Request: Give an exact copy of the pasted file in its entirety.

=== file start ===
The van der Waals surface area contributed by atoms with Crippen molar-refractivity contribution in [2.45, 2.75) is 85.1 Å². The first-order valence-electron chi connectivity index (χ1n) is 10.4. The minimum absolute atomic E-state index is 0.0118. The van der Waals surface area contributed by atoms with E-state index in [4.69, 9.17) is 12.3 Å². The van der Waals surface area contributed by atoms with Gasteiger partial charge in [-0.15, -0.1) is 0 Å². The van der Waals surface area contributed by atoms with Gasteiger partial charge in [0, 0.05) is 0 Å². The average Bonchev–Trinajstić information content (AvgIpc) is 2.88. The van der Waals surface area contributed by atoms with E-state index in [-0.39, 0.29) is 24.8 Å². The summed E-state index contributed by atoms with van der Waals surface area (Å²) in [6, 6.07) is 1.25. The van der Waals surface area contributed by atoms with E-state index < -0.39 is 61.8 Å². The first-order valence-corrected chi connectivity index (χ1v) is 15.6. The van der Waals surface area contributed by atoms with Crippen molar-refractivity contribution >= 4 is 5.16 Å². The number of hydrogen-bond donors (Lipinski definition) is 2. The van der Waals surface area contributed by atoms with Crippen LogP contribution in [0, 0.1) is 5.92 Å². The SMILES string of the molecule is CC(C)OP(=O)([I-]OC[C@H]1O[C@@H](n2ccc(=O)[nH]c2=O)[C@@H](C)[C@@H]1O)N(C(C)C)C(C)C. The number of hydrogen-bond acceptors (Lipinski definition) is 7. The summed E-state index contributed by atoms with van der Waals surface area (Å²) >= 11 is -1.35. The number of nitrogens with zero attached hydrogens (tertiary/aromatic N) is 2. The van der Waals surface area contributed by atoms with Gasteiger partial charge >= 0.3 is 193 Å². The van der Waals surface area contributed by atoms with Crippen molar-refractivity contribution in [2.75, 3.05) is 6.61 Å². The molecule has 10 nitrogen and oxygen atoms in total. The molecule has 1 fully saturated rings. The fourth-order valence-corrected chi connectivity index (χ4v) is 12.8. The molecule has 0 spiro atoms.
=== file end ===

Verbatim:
The van der Waals surface area contributed by atoms with Crippen molar-refractivity contribution in [2.45, 2.75) is 85.1 Å². The first-order valence-electron chi connectivity index (χ1n) is 10.4. The minimum absolute atomic E-state index is 0.0118. The van der Waals surface area contributed by atoms with E-state index in [4.69, 9.17) is 12.3 Å². The van der Waals surface area contributed by atoms with Gasteiger partial charge in [-0.15, -0.1) is 0 Å². The van der Waals surface area contributed by atoms with Gasteiger partial charge in [0, 0.05) is 0 Å². The average Bonchev–Trinajstić information content (AvgIpc) is 2.88. The van der Waals surface area contributed by atoms with E-state index in [-0.39, 0.29) is 24.8 Å². The summed E-state index contributed by atoms with van der Waals surface area (Å²) in [6, 6.07) is 1.25. The van der Waals surface area contributed by atoms with E-state index < -0.39 is 61.8 Å². The first-order valence-corrected chi connectivity index (χ1v) is 15.6. The van der Waals surface area contributed by atoms with Crippen molar-refractivity contribution >= 4 is 5.16 Å². The number of hydrogen-bond donors (Lipinski definition) is 2. The van der Waals surface area contributed by atoms with Crippen LogP contribution in [0, 0.1) is 5.92 Å². The SMILES string of the molecule is CC(C)OP(=O)([I-]OC[C@H]1O[C@@H](n2ccc(=O)[nH]c2=O)[C@@H](C)[C@@H]1O)N(C(C)C)C(C)C. The number of hydrogen-bond acceptors (Lipinski definition) is 7. The summed E-state index contributed by atoms with van der Waals surface area (Å²) >= 11 is -1.35. The number of nitrogens with zero attached hydrogens (tertiary/aromatic N) is 2. The van der Waals surface area contributed by atoms with Gasteiger partial charge >= 0.3 is 193 Å². The van der Waals surface area contributed by atoms with Crippen molar-refractivity contribution in [2.75, 3.05) is 6.61 Å². The molecule has 10 nitrogen and oxygen atoms in total. The molecule has 1 fully saturated rings. The fourth-order valence-corrected chi connectivity index (χ4v) is 12.8. The molecule has 0 spiro atoms.